The odd "points" only thing is an American thing.
Not really (unless you were referring to The Americas)... with the exception of a couple of cases in the Caribbean and a few FMs in Colombia, the entire Western Hemisphere uses the odd-by-200-kHz band plan.
The regulations for frequency separation between stations in the same area are somewhat arbitrary
Just as +/- 75 kHz frequency deviation being equal to 100% modulation is arbitrary.
In a loudness war in the Dominican Republic some years back, I found that the practical limit of receivers at the time was +/- 95 kHz. More than that, the cheaper radios would sound distorted (and the Optimod 8000 would start dropping in stereo pilot injection at that point, anyway).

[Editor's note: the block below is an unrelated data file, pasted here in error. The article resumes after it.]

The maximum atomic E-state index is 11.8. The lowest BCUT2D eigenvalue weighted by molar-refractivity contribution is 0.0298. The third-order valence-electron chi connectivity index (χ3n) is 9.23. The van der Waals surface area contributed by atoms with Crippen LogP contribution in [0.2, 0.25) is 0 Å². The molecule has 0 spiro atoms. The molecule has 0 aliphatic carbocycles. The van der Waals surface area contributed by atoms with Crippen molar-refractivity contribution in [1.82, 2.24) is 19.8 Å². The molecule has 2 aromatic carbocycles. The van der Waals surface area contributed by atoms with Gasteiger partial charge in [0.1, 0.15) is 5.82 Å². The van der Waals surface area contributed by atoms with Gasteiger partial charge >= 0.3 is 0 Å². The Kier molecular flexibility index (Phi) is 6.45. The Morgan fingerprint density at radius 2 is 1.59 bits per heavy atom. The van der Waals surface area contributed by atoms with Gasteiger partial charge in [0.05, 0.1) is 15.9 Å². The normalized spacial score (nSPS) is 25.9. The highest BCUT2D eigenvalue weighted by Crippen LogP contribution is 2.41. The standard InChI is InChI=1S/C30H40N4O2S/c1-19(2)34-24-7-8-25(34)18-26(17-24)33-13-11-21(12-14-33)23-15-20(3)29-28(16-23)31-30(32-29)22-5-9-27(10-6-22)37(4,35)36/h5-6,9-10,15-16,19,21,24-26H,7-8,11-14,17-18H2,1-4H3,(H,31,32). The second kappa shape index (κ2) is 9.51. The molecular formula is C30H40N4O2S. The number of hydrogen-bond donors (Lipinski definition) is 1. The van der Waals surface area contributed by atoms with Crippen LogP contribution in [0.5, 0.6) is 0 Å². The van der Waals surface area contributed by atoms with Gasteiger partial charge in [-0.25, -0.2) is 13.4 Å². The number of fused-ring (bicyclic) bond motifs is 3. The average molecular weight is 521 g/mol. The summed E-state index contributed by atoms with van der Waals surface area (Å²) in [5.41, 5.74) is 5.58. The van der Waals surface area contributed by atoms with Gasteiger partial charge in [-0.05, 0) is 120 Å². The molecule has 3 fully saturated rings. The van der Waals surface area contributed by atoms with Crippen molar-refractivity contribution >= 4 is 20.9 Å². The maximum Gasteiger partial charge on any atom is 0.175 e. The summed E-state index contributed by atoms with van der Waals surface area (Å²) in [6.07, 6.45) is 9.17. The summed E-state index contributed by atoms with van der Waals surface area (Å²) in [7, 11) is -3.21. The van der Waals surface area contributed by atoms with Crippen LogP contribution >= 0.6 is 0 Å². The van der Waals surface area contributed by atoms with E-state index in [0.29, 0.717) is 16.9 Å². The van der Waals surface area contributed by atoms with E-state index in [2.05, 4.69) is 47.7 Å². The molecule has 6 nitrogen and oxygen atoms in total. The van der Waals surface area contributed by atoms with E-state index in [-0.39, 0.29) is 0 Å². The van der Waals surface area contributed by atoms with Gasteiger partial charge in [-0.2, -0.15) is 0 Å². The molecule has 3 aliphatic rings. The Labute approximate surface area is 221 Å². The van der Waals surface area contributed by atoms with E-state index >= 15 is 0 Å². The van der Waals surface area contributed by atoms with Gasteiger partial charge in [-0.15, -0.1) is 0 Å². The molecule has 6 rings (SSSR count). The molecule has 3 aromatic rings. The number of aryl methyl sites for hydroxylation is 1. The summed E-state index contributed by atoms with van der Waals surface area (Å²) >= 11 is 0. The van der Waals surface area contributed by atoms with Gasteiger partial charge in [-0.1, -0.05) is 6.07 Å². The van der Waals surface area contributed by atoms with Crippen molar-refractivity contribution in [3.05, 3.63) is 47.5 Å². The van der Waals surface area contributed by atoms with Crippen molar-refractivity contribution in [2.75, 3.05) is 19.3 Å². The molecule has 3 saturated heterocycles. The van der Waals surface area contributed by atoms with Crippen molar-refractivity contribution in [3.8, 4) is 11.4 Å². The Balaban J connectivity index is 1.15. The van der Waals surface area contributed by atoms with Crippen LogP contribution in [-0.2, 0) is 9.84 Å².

-- how cheap of a receiver do you want to protect? -- so one country's radio regulators may feel 0.5MHz between stations in the same city is enough, while another feels they need 0.8MHz -- of course, if you think 0.5 is enough, you're going to need odd "points"!
While the FCC will allow .4 mHz separation in the same market for different cities of license, we find around the hemisphere plenty of cases where same-city .4 kHz separation is common and usual.